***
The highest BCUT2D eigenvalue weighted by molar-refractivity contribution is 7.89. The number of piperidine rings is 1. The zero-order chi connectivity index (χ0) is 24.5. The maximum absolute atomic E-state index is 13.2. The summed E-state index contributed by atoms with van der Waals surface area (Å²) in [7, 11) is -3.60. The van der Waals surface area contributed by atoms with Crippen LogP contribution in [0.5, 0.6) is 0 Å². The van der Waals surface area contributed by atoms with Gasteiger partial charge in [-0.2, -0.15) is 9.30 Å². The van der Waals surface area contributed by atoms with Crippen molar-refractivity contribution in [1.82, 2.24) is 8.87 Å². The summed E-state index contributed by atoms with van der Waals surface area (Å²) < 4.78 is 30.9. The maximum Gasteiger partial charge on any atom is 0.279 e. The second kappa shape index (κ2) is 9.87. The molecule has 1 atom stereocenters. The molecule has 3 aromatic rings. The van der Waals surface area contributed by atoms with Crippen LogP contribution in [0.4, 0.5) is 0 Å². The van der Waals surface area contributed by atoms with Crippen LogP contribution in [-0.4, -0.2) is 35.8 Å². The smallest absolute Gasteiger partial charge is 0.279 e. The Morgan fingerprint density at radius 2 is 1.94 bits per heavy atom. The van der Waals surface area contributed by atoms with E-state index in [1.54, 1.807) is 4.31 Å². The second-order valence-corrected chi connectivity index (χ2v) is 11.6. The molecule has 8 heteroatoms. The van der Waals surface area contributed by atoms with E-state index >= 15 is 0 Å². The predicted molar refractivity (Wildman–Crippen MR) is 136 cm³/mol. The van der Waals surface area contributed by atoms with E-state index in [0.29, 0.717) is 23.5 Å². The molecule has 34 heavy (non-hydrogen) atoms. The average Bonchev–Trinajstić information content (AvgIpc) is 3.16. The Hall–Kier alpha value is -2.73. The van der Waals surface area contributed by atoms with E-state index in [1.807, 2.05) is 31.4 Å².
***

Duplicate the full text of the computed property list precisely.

The highest BCUT2D eigenvalue weighted by molar-refractivity contribution is 7.89. The number of piperidine rings is 1. The zero-order chi connectivity index (χ0) is 24.5. The maximum absolute atomic E-state index is 13.2. The summed E-state index contributed by atoms with van der Waals surface area (Å²) in [7, 11) is -3.60. The van der Waals surface area contributed by atoms with Crippen LogP contribution in [0.5, 0.6) is 0 Å². The van der Waals surface area contributed by atoms with Gasteiger partial charge in [-0.2, -0.15) is 9.30 Å². The van der Waals surface area contributed by atoms with Crippen molar-refractivity contribution in [1.82, 2.24) is 8.87 Å². The summed E-state index contributed by atoms with van der Waals surface area (Å²) < 4.78 is 30.9. The maximum Gasteiger partial charge on any atom is 0.279 e. The second kappa shape index (κ2) is 9.87. The molecule has 1 atom stereocenters. The molecule has 3 aromatic rings. The van der Waals surface area contributed by atoms with Crippen LogP contribution in [0.4, 0.5) is 0 Å². The van der Waals surface area contributed by atoms with Crippen LogP contribution in [-0.4, -0.2) is 35.8 Å². The smallest absolute Gasteiger partial charge is 0.279 e. The Morgan fingerprint density at radius 2 is 1.94 bits per heavy atom. The van der Waals surface area contributed by atoms with E-state index in [1.54, 1.807) is 4.31 Å². The second-order valence-corrected chi connectivity index (χ2v) is 11.6. The molecule has 8 heteroatoms. The van der Waals surface area contributed by atoms with E-state index >= 15 is 0 Å². The predicted molar refractivity (Wildman–Crippen MR) is 136 cm³/mol. The van der Waals surface area contributed by atoms with E-state index in [0.29, 0.717) is 23.5 Å². The molecule has 34 heavy (non-hydrogen) atoms. The average Bonchev–Trinajstić information content (AvgIpc) is 3.16. The Hall–Kier alpha value is -2.73. The van der Waals surface area contributed by atoms with E-state index in [1.807, 2.05) is 31.4 Å².